Anti-Capitalism for Kids!


First it was The O'Reilly Factor for Kids, then Help! Mom! The Reds are Invading Finland! Now comes the latest salvo in the war for little hearts and underdeveloped minds—only this time it's from the other side. In Sunday's Times Book Review, Walter Kirn reviews Howard Zinn's entry into the young adult market, with A Young People's History of the United States, "a condensation and simplification," writes Kirn, "of his already quite condensed and simple" bestseller A People's History of the United States.

Kirn offers the following summary:

The colonial upper classes had a problem: keeping the lower classes down. They solved it by hypnotizing the middle class with "the language of liberty and equality." This trick caused the middle class to ignore the plights of black slaves, poor whites and Indians and to fight King George. Our nation was born. Is history really this simple? Yes. Yes, according to Howard Zinn…

And Zinn on slavery:

Writing about abolitionism, Zinn leaves the impression that freeing the slaves was not enough—they had to be freed in the right way. And since giving grand speeches and waging a civil war wasn't the right way, apparently, it shouldn't surprise us that blacks slipped backward again a few years later—and most whites slipped with them. That's because the real trouble was "capitalism," which is the system that Lincoln was a tool of and which, as the 19th century progressed (predictably, ineluctably worsened, that is), made tools of nearly everyone. Though not Thomas Edison. Edison was cunning. He "didn't just invent electrical equipment," Zinn reminds us, "he marketed it as well."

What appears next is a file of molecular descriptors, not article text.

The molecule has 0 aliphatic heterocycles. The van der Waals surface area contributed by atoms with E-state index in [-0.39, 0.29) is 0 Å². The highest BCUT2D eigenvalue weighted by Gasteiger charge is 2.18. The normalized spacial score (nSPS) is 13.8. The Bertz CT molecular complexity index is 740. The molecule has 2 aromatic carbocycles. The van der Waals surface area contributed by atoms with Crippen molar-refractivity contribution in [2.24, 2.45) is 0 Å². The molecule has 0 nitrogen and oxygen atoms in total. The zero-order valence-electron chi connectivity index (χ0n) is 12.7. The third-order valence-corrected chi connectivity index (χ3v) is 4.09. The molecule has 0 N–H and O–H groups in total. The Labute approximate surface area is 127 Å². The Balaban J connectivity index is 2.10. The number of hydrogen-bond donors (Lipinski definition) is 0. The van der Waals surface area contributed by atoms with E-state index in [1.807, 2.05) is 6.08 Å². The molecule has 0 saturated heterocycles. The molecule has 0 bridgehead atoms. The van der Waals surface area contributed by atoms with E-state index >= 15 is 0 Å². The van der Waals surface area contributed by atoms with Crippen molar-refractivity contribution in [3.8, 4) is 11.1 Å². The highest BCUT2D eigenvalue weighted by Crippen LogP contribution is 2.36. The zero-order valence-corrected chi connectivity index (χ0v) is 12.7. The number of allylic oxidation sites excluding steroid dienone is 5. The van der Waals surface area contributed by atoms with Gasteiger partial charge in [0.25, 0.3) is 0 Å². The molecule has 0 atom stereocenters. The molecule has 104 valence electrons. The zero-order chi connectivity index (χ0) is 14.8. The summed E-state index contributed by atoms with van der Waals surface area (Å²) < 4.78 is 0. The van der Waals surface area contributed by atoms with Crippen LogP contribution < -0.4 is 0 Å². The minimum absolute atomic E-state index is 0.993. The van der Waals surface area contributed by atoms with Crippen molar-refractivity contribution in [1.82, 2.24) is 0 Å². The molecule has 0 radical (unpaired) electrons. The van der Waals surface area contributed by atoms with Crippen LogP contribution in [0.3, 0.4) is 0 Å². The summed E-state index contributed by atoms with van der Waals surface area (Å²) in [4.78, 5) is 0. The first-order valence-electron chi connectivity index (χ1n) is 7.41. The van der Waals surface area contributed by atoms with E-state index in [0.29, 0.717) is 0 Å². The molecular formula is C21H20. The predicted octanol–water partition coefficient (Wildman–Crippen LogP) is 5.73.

At the new Times Book Review blog, Dwight Garner wonders if Zinn qualifies as "a secular god," seeing as all of his clever friends seem to think he is. Having not read from the Zinn oeuvre, Garner is soliciting advice from his readers, though he might want to start by having a look at Dissent editor Michael Kazin's scathing review of A People's History: "…Zinn's big book is quite unworthy of such fame and influence. A People's History is bad history, albeit gilded with virtuous intentions."

Yes, yes…at least his heart's in the right place.